There are several types of liquid organic fertilisers available and the most common ones are made from fish emulsion or kelp, earthworm castings and bat guano.
If you want to convert to organic gardening but your soil is depleted you will have to put in a little extra effort in the beginning. Start by regularly mulching your beds with organic matter like compost and foliar feed your plants regularly with organic liquid fertilisers like Nitrosol.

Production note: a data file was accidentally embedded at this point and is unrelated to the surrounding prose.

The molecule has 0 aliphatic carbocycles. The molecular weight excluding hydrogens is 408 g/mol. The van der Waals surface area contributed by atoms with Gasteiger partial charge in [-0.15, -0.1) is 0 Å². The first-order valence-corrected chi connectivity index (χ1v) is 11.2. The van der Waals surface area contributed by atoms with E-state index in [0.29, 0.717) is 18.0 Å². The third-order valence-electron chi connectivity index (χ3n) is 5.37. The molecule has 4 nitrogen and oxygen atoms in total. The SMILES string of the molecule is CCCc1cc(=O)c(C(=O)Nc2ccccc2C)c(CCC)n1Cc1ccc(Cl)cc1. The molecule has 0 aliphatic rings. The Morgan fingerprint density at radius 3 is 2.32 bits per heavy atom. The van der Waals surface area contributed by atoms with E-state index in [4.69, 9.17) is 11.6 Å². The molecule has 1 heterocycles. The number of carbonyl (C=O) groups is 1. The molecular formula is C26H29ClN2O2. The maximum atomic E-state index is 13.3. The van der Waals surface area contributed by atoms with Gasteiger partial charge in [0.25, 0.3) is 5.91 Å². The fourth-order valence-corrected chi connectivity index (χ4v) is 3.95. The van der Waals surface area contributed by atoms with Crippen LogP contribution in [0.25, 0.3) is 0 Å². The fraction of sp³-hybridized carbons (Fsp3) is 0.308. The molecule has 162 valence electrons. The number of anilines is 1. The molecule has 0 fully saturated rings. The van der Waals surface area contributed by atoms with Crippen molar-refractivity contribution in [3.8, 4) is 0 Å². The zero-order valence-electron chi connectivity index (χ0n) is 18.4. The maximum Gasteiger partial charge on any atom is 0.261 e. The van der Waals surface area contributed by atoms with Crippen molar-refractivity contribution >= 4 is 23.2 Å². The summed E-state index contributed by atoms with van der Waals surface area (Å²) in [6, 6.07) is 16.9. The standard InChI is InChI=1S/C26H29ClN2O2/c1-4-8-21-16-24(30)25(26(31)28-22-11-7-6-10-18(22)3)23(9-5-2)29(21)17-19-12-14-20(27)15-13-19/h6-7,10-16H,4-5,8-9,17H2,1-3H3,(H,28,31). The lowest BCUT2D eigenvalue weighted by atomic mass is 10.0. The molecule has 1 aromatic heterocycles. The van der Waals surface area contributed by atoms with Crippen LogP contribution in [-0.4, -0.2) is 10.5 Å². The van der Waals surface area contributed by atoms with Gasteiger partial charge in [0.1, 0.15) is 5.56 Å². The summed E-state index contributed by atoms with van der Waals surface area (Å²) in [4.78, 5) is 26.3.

Make your own liquid compost.
This can be easily made by filling a Hessian bag with compost or kraal manure and placing it in a bucket of water to steep for a week or two in a sunny position. Stir the mixture daily. Dilute the water until it looks like weak black tea and water it around your plants.
With foliar fertilising you are spraying the food directly onto the leaves of your pants and it is quickly absorbed. This will help prevent pant deficiencies and encourage strong, healthy growth that is more resistant to pests and diseases.